Brunswick 4535 was recorded September 4, 1929 in New York by Bill Robinson, whose tap-dancing is accompanied by Irving Mills’ Hotsy Totsy Gang. The personnel of the band seems to be undetermined, it is most likely a white studio group possibly consisting Mannie Klein and Phil Napoleon on trumpets, Miff Mole on trombone, Pee Wee Russell, Arnold Brilhart and/or Jimmy Dorsey on clarinet and alto sax, Larry Binyon on tenor sax, Joe Tarto on tuba, Chauncey Morehouse on drums and an unknown piano and guitar player. Some other sources however, including Robinson himself, cite it as Duke Ellington’s band. I would be inclined to believe it’s more likely the former of the two.
On the first side of this very entertaining disc, Robinson patters with his feet and with his mouth on “Doin’ the New Low Down”, a song he introduced in Blackbirds of 1928.
Doin’ the New Low Down, recorded September 4, 1929 by Bill Robinson Accompanied by Irving Mills and his Hotsy Totsy Gang.
On the reverse, Bojangles seems a little more exuberant on his performance of Fats Waller’s “Ain’t Misbehavin'”. “This is the way I walk when I got plenty money on Broad-way!”
Ain’t Misbehavin’, recorded September 4, 1929 by Bill Robinson Accompanied by Irving Mills and his Hotsy Totsy Gang.
Cow Cow Davenport, circa 1940s. Magazine clipping from “The Jazz Record”.
April 23 marks the 122nd anniversary of the birth of the Man that Gave America Boogie Woogie, Charles “Cow Cow” Davenport. Since it also marks my own birthday, that makes it a very special occasion, and thusly, I hope to offer a very special presentation.
Charles Edward Davenport was born in Anniston, Alabama on April 23, 1894. He took up the piano at the age of twelve. Davenport’s father was a pastor, and opposed his son’s musical interests, sending him away to a seminary to continue in his father’s work. The young Charles was kicked out the the seminary for playing ragtime. He began his professional career playing boogie woogie piano in medicine shows and touring the TOBA vaudeville circuit. In 1924, Davenport made his debut recordings as an accompanist for his vaudeville partner Dora Carr for Okeh Records, recording his trademark composition, “Cow Cow Blues”, one of the earliest instances of boogie woogie piano on record, from which he got his nickname. After Okeh, Cow Cow several records for Paramount, and recorded fairly prolifically, solo and as an accompanist. By the later 1920s, he was working with a new partner, Ivy Smith, and recording for Vocalion records, with whom he made a larger number of sides. He also worked as a talent scout for Vocalion, bringing in such talent as Clarence “Pine Top” Smith. Composed by Davenport were such classics as “Mama Don’t Allow It” and supposedly “You Rascal You”, which he claimed to have sold to Sam Theard. In the early 1930s, he took up in Cleveland, Ohio, which remained his home for the rest of his life. In 1938, Davenport suffered a stroke that caused minor paralysis in his right hand that forced him to temporarily retire from music and take menial jobs, and impeded his playing for the rest of his life. Nevertheless, he continued to perform and record. In 1942, his name was put up in lights when Freddie Slack’s Orchestra had a smash hit with “Cow Cow Boogie”, no doubt taking its name from the aging piano man. His final years plagued by ill health, Cow Cow Davenport died of heart failure on December 12, 1955 in Cleveland.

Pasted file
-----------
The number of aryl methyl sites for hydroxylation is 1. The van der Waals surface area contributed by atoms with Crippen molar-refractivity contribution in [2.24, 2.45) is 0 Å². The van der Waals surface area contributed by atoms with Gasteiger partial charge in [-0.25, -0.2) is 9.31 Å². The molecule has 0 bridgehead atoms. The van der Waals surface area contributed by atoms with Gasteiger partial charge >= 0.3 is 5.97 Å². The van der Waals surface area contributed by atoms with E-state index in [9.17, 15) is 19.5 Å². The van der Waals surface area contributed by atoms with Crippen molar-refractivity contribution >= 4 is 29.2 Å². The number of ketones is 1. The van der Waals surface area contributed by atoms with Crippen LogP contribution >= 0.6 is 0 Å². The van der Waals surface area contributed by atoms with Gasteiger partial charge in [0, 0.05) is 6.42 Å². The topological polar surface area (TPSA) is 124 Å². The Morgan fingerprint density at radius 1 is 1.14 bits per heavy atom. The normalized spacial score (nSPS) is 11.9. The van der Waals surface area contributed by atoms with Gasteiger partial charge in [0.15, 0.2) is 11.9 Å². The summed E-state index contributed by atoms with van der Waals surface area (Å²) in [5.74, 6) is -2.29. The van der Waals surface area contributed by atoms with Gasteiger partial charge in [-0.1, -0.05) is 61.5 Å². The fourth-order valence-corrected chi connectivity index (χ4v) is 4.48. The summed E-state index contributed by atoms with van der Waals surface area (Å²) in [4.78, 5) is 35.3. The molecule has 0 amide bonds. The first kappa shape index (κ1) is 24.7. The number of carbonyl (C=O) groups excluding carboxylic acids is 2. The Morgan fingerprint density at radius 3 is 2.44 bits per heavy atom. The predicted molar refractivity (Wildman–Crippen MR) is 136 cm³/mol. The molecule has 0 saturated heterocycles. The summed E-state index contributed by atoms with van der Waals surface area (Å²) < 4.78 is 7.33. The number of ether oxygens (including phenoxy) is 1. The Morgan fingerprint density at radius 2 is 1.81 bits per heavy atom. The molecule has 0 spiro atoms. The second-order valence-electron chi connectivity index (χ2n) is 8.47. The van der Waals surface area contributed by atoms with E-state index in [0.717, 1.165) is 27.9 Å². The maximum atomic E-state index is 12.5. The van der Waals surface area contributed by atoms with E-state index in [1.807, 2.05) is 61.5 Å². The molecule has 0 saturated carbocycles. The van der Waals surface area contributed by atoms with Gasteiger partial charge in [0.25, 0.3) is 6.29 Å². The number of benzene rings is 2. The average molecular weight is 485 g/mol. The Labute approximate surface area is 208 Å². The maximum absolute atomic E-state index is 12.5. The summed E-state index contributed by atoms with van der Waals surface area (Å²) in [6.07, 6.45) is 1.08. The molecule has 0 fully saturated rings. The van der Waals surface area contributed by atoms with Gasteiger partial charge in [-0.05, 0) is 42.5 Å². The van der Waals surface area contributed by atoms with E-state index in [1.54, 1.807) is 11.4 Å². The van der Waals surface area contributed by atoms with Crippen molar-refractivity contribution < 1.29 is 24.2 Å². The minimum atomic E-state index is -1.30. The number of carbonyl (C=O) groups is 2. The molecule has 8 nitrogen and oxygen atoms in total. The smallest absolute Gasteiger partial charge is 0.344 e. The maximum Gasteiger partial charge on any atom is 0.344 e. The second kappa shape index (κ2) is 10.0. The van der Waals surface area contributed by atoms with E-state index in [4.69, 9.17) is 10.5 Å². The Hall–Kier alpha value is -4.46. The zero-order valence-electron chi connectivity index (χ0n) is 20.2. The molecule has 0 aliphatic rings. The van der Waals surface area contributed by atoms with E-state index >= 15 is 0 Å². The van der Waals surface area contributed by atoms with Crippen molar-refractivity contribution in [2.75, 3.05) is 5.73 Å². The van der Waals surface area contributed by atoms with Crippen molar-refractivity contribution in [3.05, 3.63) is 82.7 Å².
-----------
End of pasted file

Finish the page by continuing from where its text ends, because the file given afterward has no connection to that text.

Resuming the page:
Vocalion 1198 was recorded in Chicago on July 16, 1928 featuring Cow Cow Davenport on piano assisted by his vaudeville partner, Ivy Smith on one side. Two known takes of each side were recorded that day, and both are presented here. Takes “A” come from the original issue, and takes “B” are from the 1943 reissue on Brunswick 80022.
Davenport first plays solo on his eponymous song “Cow Cow Blues”, deriving its name from the cowcatchers mounted on the front of old steam engines.
Cow Cow Blues, recorded July 16, 1928 by Cow Cow Davenport.
On the reverse, Davenport is joined by the vocals of his stage partner Ivy Smith on “State Street Jive”. “What kinda piano player is this?” Smith asks on take “B” of this tune.
State Street Jive, recorded July 16, 1928 by Cow Cow Davenport and Ivy Smith.